The bane of my literary existence is the romance genre. I’ve never actually read a book that’s been strictly billed as “romance,” simply because there’s zero appeal to me. I barely even tolerate on-screen romances; I’m that guy in the theater who rolls his eyes and sighs whenever something romantic happens. To say that I’m a cynic is the greatest understatement of all, and if I’ve no patience for romantic shenanigans in a movie, what are the chances I’ll tolerate it in a book?

These realizations made it obvious to me that I should try to expand my horizons, and with that goal in mind, I chose the most popular romance book of the last few years that I could possibly think of—Fifty Shades of Grey.

Despite the book’s press coverage, its sequels, and a burgeoning movie franchise, I knew very little of the book’s content. I had no reason to pay attention to it, so it mostly flew under my radar. I knew of it, and like everyone else who has a pulse and can read, I also knew that it’s terrible, but not specifically why. I did my best to set that judgment aside, even though the cashier at Powell’s scowled at me for buying it.

It sat on my desk untouched for several days until I worked up the courage to actually open it. I envisioned myself slogging through all 514 pages bored out of my mind. By page 10, I immediately regretted not purchasing wine beforehand. I groaned louder and louder with each page turn until something wondrous began to happen . . .

Somewhere amidst the total lack of character development, the nonsensical narrative, and the completely unlikeable characters, I began to laugh. Not just laugh, but knee-slapping, body-shaking, oh-my-god-I-can’t-breathe laugh. I had no idea that I could interact with a book much in the same way I can interact with a movie that’s so bad that it’s occasionally good for all the wrong reasons.

After reading the book, it’s obvious to me that the selling point is its apparently racy and salacious content. Take out the sexy bits and the reader is left with a very long and very dull list of happenings. This is ironic to me because the romantic moments of this book are anything but. Fifty Shades is as sexual as a phone book and exactly as erotic as a seventh-grade biology book, if it had also been written by a seventh grader. Needless to say, the book’s “eroticism” left me in stitches. I stumbled through those moments due to my uncontrollable laughter, and—no exaggeration here—I laughed until I cried. I even dropped the book multiple times.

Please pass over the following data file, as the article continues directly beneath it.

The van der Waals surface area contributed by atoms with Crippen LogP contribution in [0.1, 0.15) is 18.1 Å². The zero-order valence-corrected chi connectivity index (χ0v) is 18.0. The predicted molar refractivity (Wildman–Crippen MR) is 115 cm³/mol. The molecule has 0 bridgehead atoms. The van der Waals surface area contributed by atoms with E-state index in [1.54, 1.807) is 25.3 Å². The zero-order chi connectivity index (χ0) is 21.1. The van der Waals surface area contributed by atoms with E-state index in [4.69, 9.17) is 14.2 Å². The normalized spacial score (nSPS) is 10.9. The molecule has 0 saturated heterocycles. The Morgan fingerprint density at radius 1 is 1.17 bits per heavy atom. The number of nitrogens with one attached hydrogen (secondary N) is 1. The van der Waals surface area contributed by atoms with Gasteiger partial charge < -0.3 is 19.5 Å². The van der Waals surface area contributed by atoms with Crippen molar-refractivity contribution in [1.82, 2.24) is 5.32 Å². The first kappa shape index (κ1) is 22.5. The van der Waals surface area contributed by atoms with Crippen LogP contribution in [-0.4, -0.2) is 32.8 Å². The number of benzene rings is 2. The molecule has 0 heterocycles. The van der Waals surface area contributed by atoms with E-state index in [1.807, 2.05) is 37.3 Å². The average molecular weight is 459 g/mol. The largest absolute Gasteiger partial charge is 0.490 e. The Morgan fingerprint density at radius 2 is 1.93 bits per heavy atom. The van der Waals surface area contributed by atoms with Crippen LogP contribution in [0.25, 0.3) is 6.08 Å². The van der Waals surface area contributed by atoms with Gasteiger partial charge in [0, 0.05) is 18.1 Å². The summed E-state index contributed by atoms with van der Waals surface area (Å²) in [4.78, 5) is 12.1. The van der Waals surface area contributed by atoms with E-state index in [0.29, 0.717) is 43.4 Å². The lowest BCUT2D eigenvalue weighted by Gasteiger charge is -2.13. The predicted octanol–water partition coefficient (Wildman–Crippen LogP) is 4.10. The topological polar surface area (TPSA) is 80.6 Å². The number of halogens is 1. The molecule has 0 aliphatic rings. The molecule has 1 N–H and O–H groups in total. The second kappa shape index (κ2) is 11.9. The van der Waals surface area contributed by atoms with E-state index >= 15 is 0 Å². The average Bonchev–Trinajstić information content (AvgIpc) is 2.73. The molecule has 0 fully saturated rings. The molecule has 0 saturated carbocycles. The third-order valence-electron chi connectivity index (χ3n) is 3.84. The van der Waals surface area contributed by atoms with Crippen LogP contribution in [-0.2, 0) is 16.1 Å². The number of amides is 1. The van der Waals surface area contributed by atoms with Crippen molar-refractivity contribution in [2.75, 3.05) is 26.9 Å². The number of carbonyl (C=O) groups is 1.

As I’m not a savant of the genre, I’m not about to make any assertions about what a romance novel should and shouldn’t be. I do have a suspicion, however, that clumsy sex metaphors, pointless expositions (notably, “Oh my!”), cheesy innuendo, and incessant murmuring do not a good novel, romance or otherwise, make.

My first foray into the romance genre was not a success, and I’m not especially jumping at the opportunity to wade back into it. If Fifty Shades is indicative of the genre to which it belongs, romance novels simply aren’t for me, and that’s fine. Any book I read has exactly fifty pages to hook me, and the fact that I finished this novel is a testament to how much I wanted to at least try to make this work. I’m certainly open to suggestions from those who favor this genre, though. It’s entirely possible that I just haven’t found the right romance novel.

At least I can rest assured that I know all of this for a fact now, instead of just assuming it. If I’m forced to read or work on a romance novel in the future, chances are that I can relax, sit back, and laugh my way through the entire ordeal. If I’m lucky, though, the next romance novel I read will also contain such gems as, “His voice is warm and husky like dark melted chocolate fudge caramel . . . or something.” Yes, something indeed.